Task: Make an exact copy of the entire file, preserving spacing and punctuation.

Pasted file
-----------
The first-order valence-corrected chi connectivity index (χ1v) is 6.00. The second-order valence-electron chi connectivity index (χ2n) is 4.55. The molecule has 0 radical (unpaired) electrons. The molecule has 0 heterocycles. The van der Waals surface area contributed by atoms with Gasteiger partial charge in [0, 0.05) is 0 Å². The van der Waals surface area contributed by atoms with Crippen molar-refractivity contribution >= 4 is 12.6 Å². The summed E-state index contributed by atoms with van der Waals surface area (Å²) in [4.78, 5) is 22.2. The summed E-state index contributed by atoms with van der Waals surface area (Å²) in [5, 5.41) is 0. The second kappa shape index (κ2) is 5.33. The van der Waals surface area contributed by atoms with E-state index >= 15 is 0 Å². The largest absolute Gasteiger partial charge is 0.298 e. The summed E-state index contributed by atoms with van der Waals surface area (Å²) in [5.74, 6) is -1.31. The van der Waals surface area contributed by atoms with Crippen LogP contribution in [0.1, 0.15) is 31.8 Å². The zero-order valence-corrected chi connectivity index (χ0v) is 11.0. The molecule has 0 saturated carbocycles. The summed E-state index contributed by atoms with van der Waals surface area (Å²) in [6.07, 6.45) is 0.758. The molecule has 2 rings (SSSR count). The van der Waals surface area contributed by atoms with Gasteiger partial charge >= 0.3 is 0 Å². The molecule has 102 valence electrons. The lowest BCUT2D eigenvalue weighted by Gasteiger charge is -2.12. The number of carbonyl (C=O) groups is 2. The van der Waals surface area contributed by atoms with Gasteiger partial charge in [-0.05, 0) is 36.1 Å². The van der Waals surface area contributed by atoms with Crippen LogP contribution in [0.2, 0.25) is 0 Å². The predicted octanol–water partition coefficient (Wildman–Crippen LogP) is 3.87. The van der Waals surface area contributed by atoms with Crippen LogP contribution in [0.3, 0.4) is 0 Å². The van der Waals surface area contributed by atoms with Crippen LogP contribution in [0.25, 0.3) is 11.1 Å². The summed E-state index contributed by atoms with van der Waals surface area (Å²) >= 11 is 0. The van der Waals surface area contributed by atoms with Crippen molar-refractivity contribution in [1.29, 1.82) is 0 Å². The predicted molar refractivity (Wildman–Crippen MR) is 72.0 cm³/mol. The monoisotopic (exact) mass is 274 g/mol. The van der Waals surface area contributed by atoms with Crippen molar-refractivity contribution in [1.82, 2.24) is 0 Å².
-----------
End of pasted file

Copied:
The first-order valence-corrected chi connectivity index (χ1v) is 6.00. The second-order valence-electron chi connectivity index (χ2n) is 4.55. The molecule has 0 radical (unpaired) electrons. The molecule has 0 heterocycles. The van der Waals surface area contributed by atoms with Gasteiger partial charge in [0, 0.05) is 0 Å². The van der Waals surface area contributed by atoms with Crippen molar-refractivity contribution >= 4 is 12.6 Å². The summed E-state index contributed by atoms with van der Waals surface area (Å²) in [4.78, 5) is 22.2. The summed E-state index contributed by atoms with van der Waals surface area (Å²) in [5, 5.41) is 0. The second kappa shape index (κ2) is 5.33. The van der Waals surface area contributed by atoms with E-state index >= 15 is 0 Å². The largest absolute Gasteiger partial charge is 0.298 e. The summed E-state index contributed by atoms with van der Waals surface area (Å²) in [5.74, 6) is -1.31. The van der Waals surface area contributed by atoms with Crippen LogP contribution in [0.1, 0.15) is 31.8 Å². The zero-order valence-corrected chi connectivity index (χ0v) is 11.0. The molecule has 0 saturated carbocycles. The summed E-state index contributed by atoms with van der Waals surface area (Å²) in [6.07, 6.45) is 0.758. The molecule has 2 rings (SSSR count). The van der Waals surface area contributed by atoms with Gasteiger partial charge >= 0.3 is 0 Å². The molecule has 102 valence electrons. The lowest BCUT2D eigenvalue weighted by Gasteiger charge is -2.12. The number of carbonyl (C=O) groups is 2. The van der Waals surface area contributed by atoms with Gasteiger partial charge in [-0.05, 0) is 36.1 Å². The van der Waals surface area contributed by atoms with Crippen LogP contribution in [0.2, 0.25) is 0 Å². The predicted octanol–water partition coefficient (Wildman–Crippen LogP) is 3.87. The van der Waals surface area contributed by atoms with Crippen LogP contribution in [0.3, 0.4) is 0 Å². The van der Waals surface area contributed by atoms with Crippen LogP contribution in [0.25, 0.3) is 11.1 Å². The summed E-state index contributed by atoms with van der Waals surface area (Å²) >= 11 is 0. The van der Waals surface area contributed by atoms with Crippen molar-refractivity contribution in [1.29, 1.82) is 0 Å². The predicted molar refractivity (Wildman–Crippen MR) is 72.0 cm³/mol. The monoisotopic (exact) mass is 274 g/mol. The van der Waals surface area contributed by atoms with Crippen molar-refractivity contribution in [1.82, 2.24) is 0 Å².